U.S. companies evade Chinese sanctions over Pelosi visit: U.S.-China Forum


When China was unhappy with South Korea over its decision to deploy a US missile defense system several years ago, Beijing punished Seoul by limiting cultural exchanges between the two sides.

This month, Beijing was even angrier at the visit of US House Speaker Nancy Pelosi to Taiwan, which China, of course, claims as its territory. Notably, however, Beijing has not retaliated against US companies amid the bitter dispute.

“It is encouraging to see that business continuity and business between the United States and China continues, and that there have been no threats against American companies,” said Steve Orlins, president of the prestigious National Committee on US-China Relations at US-China. Business Forum held at Forbes on the fifth Tuesday. “Keep in mind that’s not always the case.”

“You had pop singers from South Korea who couldn’t perform in China, a whole host of things. We don’t see that now,” and it shows that there is an understanding at higher levels of the Chinese government that continuing to do business while we are going through this diplomatic and political crisis is a good thing.

“The media paints a much darker picture,” Orlins noted. “There were huge risks” to Pelosi’s visit, “but business continued, investment continued and trade continued,” said Orlins, the committee’s head since 2005 who previously has held senior positions at Lehman Brothers and Carlyle Asia.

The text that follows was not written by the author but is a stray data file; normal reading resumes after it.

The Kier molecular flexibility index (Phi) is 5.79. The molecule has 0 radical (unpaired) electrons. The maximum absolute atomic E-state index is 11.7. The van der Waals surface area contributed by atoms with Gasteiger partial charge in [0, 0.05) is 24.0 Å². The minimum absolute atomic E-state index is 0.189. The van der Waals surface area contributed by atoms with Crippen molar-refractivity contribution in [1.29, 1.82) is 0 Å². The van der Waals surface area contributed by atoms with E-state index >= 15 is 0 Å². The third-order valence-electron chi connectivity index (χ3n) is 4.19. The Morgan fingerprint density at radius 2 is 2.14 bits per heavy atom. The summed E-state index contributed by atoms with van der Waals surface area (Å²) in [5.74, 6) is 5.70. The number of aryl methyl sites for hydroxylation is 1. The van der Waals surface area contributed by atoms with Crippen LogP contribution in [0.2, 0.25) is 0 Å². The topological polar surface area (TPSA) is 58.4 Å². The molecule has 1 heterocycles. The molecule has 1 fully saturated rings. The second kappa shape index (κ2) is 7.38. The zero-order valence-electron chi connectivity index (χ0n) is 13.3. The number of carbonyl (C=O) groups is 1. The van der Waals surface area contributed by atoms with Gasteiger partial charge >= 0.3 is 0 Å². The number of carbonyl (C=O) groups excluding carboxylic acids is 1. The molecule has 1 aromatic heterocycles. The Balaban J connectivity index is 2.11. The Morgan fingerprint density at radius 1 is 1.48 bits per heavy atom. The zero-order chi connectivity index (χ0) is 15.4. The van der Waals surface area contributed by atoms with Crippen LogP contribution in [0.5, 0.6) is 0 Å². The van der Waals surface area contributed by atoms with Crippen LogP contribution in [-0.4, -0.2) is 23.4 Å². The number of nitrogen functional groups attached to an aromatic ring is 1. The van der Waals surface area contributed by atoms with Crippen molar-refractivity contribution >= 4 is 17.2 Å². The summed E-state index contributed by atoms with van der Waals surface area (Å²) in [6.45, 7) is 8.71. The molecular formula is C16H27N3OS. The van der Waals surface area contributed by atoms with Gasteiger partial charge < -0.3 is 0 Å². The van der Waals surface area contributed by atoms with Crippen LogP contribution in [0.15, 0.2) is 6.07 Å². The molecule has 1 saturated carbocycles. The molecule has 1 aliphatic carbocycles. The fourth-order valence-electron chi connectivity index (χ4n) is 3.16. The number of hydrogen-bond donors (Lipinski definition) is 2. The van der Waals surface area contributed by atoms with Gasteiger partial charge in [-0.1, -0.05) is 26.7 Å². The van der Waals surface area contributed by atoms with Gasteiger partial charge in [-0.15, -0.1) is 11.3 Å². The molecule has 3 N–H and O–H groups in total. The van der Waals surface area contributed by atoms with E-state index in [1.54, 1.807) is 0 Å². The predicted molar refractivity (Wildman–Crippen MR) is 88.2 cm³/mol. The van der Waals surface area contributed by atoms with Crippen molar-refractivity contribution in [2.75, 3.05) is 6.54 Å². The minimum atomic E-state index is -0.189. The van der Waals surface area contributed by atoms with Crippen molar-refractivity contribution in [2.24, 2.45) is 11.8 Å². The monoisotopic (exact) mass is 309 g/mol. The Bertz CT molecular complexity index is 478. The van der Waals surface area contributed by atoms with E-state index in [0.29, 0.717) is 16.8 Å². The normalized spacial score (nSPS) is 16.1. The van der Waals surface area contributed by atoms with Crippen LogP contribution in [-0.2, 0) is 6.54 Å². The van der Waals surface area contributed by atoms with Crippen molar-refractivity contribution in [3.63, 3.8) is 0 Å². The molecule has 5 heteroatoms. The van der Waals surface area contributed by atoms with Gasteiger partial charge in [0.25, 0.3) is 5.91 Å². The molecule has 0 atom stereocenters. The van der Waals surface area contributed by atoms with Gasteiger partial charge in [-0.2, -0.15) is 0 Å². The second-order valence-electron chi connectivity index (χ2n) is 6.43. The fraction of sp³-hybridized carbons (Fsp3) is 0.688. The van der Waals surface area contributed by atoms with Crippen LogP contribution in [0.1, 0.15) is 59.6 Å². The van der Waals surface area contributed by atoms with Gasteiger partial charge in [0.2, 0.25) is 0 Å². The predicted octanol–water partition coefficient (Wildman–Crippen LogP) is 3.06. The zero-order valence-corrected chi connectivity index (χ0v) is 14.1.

Orlins’ optimism today contrasts with his own perception of the crisis earlier this month. “The conversation was so dark before the visit: would the President’s plane be hijacked by the PLA Air Force? Would she be allowed to land? Would she have the right to take off?

“The fact is that we are now going through the acute phase of this crisis and the crisis management mechanism between the United States and China during this period has worked really well,” Orlins said.

Orlins hailed the businessmen’s role in stabilizing ties between the United States and China, the world’s two largest economies. “Americans who invest are ambassadors of American culture, history and values ​​in China. When China began investing in the United States, the Chinese people who invested in the United States were ambassadors of China’s culture, history and values, just like the Americans who had invested decades earlier.” , did he declare.

The 4e The US-China Business Forum was organized by Forbes China, the Chinese-language edition of Forbes. The rally was held in person for the first time since 2019; it was held online in 2020 and 2021 at the height of the Covid 19 pandemic.

Other speakers included the Chinese ambassador to the American Qin gang; Wei Hu, President, China General Chamber of Commerce – United States; James Shih, Vice President, SEMCORP; Abby Li, Director of Corporate Communications and Research, China General Chamber of Commerce; Audrey Li, Managing Director, BYD America; Lu Cao, Managing Director, Global Corporate Bank, Corporate & Investment Bank, JP Morgan.

Also speaking were Sean Stein, President of the American Chamber of Commerce; Ken Jarrett, Senior Advisor, Albright Stonebridge Group; John Quelch Dean Emeritus and Honorary Chairman of the CEIBS International Advisory Board; Dr. Bob Li, Physician Ambassador to China and Asia-Pacific, Memorial Sloan Kettering Cancer Center; and Yue-Sai Kan, Co-Chair, China Institute.

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